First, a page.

A few years ago, February 22, 2009 to be exact, I was asked this question:
What are 20 poetry books (if there are twenty) that made you fall in love with poetry, the books that made you think: I want to do this, I need to do this. What are the books that kept you going? Don’t put down the books that you think you’re “supposed” to like, but list the core ones, the ones that opened all of this up for you.
On February 22, 2009, this was my list of 20:
I also included these additional thoughts:
So that was 2009. I should say, at that time, I was admonished by someone (two guesses what gender and ethnicity said giver of admonition was), that my list was too provincial, too contemporary, lacking in the great enduring classics and canonical works. Obviously, this person had their own ideas and context with little intersection to or consideration of my own context (we may have “shared” space on Silliman’s blogroll back in the day, and that’s not a meaningful enough intersection for me).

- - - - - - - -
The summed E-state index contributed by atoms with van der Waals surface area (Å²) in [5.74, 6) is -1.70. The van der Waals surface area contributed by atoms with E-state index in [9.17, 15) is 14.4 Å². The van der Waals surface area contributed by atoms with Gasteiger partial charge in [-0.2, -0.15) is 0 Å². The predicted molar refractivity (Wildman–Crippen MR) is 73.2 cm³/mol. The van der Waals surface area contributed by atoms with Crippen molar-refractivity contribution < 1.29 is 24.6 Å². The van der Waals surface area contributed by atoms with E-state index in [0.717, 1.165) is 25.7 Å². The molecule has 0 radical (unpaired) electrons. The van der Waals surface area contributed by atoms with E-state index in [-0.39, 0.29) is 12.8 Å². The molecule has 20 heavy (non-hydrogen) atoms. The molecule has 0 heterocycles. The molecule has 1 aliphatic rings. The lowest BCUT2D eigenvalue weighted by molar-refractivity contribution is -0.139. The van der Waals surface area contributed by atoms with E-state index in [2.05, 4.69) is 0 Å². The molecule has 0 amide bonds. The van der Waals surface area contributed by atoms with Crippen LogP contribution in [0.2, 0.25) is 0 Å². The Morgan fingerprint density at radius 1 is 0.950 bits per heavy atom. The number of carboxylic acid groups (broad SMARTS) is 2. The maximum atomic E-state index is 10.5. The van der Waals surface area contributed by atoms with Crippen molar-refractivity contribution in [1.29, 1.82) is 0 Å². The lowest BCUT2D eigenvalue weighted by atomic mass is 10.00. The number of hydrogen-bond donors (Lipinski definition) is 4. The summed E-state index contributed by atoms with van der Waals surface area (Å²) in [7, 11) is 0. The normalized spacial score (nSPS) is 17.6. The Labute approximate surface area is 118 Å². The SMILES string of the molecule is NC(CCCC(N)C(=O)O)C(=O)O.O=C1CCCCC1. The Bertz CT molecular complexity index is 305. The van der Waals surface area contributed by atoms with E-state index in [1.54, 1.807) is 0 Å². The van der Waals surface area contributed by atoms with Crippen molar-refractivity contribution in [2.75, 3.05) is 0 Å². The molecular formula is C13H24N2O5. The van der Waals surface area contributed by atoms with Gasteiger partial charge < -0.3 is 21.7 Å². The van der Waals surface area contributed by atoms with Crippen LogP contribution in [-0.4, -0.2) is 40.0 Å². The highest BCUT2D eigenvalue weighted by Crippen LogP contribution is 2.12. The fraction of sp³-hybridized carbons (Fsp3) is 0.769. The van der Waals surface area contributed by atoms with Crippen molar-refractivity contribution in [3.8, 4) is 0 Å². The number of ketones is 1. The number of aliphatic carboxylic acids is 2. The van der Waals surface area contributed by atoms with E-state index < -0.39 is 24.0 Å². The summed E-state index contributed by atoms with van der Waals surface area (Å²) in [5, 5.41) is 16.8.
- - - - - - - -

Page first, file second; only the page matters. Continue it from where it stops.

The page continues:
I know I had answered as honestly as possible; I always say — and it’s the absolute truth — that if I had never seen or encountered poetry collections from fierce, indie WOC and POC, especially Filipino Americans, especially Filipino Americans in the Bay Area, then the likelihood of my pursuing a career in letters would have been near impossible.
What saddens me most and what grosses me out is that we still don’t allow or give space for people to find their own ways into poetry, whatever route, whatever timetable. And we just don’t let folks love the poetry they love.
I wanted to revisit this list, especially this part of the question: works “that made you fall in love with poetry, the books that made you think: I want to do this, I need to do this.” I wanted to think about how I, a decade later, would amend my 2009 list above. And maybe the way to word it now would include: stripped of all the noise and hype, what books make you rethink, make you challenge and reevaluate your own poetics, rekindle your love for, your faith in poetry, and in what poetry can do. That said, my list grows, and will continue to grow:
I have tremendous “To Read” stacks at home. This list will continue to grow as I make my way through my stacks.